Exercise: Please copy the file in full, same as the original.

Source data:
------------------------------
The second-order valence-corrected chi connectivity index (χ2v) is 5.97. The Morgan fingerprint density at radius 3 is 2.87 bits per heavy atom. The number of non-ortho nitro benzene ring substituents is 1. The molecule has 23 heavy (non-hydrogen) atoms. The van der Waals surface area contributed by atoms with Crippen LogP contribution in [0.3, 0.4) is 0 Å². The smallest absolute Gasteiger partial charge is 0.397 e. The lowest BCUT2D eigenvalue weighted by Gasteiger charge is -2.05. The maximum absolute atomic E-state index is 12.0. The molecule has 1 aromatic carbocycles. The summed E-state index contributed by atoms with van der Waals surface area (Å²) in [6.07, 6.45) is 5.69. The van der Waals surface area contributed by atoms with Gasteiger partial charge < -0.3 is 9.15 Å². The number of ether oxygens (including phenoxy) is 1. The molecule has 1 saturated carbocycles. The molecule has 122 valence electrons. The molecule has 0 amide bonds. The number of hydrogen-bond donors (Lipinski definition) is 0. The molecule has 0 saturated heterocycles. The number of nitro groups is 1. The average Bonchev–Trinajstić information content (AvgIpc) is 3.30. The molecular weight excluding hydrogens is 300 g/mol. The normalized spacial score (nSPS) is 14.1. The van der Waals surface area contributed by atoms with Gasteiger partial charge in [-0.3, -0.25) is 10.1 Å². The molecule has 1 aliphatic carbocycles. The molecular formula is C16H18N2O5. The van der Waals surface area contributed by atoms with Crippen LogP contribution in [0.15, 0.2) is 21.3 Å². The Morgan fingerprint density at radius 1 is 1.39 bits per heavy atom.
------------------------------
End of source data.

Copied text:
The second-order valence-corrected chi connectivity index (χ2v) is 5.97. The Morgan fingerprint density at radius 3 is 2.87 bits per heavy atom. The number of non-ortho nitro benzene ring substituents is 1. The molecule has 23 heavy (non-hydrogen) atoms. The van der Waals surface area contributed by atoms with Crippen LogP contribution in [0.3, 0.4) is 0 Å². The smallest absolute Gasteiger partial charge is 0.397 e. The lowest BCUT2D eigenvalue weighted by Gasteiger charge is -2.05. The maximum absolute atomic E-state index is 12.0. The molecule has 1 aromatic carbocycles. The summed E-state index contributed by atoms with van der Waals surface area (Å²) in [6.07, 6.45) is 5.69. The van der Waals surface area contributed by atoms with Gasteiger partial charge < -0.3 is 9.15 Å². The number of ether oxygens (including phenoxy) is 1. The molecule has 1 saturated carbocycles. The molecule has 122 valence electrons. The molecule has 0 amide bonds. The number of hydrogen-bond donors (Lipinski definition) is 0. The molecule has 0 saturated heterocycles. The number of nitro groups is 1. The average Bonchev–Trinajstić information content (AvgIpc) is 3.30. The molecular weight excluding hydrogens is 300 g/mol. The normalized spacial score (nSPS) is 14.1. The van der Waals surface area contributed by atoms with Gasteiger partial charge in [-0.3, -0.25) is 10.1 Å². The molecule has 1 aliphatic carbocycles. The molecular formula is C16H18N2O5. The van der Waals surface area contributed by atoms with Crippen LogP contribution in [0.15, 0.2) is 21.3 Å². The Morgan fingerprint density at radius 1 is 1.39 bits per heavy atom.